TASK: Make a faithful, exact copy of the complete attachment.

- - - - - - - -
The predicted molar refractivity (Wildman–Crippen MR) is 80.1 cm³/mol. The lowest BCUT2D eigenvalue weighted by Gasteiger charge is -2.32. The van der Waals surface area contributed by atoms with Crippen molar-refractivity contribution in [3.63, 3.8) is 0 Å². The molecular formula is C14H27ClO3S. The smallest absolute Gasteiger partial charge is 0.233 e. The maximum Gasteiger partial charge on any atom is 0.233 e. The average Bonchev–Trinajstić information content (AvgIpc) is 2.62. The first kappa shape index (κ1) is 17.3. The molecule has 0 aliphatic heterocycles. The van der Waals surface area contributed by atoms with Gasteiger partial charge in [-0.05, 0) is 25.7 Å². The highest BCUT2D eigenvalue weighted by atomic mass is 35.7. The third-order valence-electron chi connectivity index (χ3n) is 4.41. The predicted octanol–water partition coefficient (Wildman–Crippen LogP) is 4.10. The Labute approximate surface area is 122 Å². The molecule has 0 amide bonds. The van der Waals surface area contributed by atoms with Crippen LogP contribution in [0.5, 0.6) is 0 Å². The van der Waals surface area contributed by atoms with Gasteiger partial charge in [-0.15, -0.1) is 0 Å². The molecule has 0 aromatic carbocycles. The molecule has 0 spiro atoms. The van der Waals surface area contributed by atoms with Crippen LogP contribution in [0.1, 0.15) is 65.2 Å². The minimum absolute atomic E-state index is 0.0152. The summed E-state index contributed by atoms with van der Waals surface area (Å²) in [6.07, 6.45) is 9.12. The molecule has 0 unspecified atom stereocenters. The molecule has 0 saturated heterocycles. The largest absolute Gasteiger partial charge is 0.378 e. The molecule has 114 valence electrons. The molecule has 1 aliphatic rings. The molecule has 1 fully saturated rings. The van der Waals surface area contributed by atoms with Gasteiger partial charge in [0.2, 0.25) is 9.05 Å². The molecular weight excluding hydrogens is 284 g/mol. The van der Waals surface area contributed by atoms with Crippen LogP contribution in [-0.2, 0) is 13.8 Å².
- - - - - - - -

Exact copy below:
The predicted molar refractivity (Wildman–Crippen MR) is 80.1 cm³/mol. The lowest BCUT2D eigenvalue weighted by Gasteiger charge is -2.32. The van der Waals surface area contributed by atoms with Crippen molar-refractivity contribution in [3.63, 3.8) is 0 Å². The molecular formula is C14H27ClO3S. The smallest absolute Gasteiger partial charge is 0.233 e. The maximum Gasteiger partial charge on any atom is 0.233 e. The average Bonchev–Trinajstić information content (AvgIpc) is 2.62. The first kappa shape index (κ1) is 17.3. The molecule has 0 aliphatic heterocycles. The van der Waals surface area contributed by atoms with Gasteiger partial charge in [-0.05, 0) is 25.7 Å². The highest BCUT2D eigenvalue weighted by atomic mass is 35.7. The third-order valence-electron chi connectivity index (χ3n) is 4.41. The predicted octanol–water partition coefficient (Wildman–Crippen LogP) is 4.10. The Labute approximate surface area is 122 Å². The molecule has 0 amide bonds. The van der Waals surface area contributed by atoms with Crippen LogP contribution in [0.5, 0.6) is 0 Å². The van der Waals surface area contributed by atoms with Gasteiger partial charge in [-0.15, -0.1) is 0 Å². The molecule has 0 aromatic carbocycles. The molecule has 0 spiro atoms. The van der Waals surface area contributed by atoms with Crippen LogP contribution in [0.1, 0.15) is 65.2 Å². The minimum absolute atomic E-state index is 0.0152. The summed E-state index contributed by atoms with van der Waals surface area (Å²) in [6.07, 6.45) is 9.12. The molecule has 0 unspecified atom stereocenters. The molecule has 0 saturated heterocycles. The largest absolute Gasteiger partial charge is 0.378 e. The molecule has 114 valence electrons. The molecule has 1 aliphatic rings. The molecule has 1 fully saturated rings. The van der Waals surface area contributed by atoms with Gasteiger partial charge in [0.2, 0.25) is 9.05 Å². The molecular weight excluding hydrogens is 284 g/mol. The van der Waals surface area contributed by atoms with Crippen LogP contribution in [-0.2, 0) is 13.8 Å².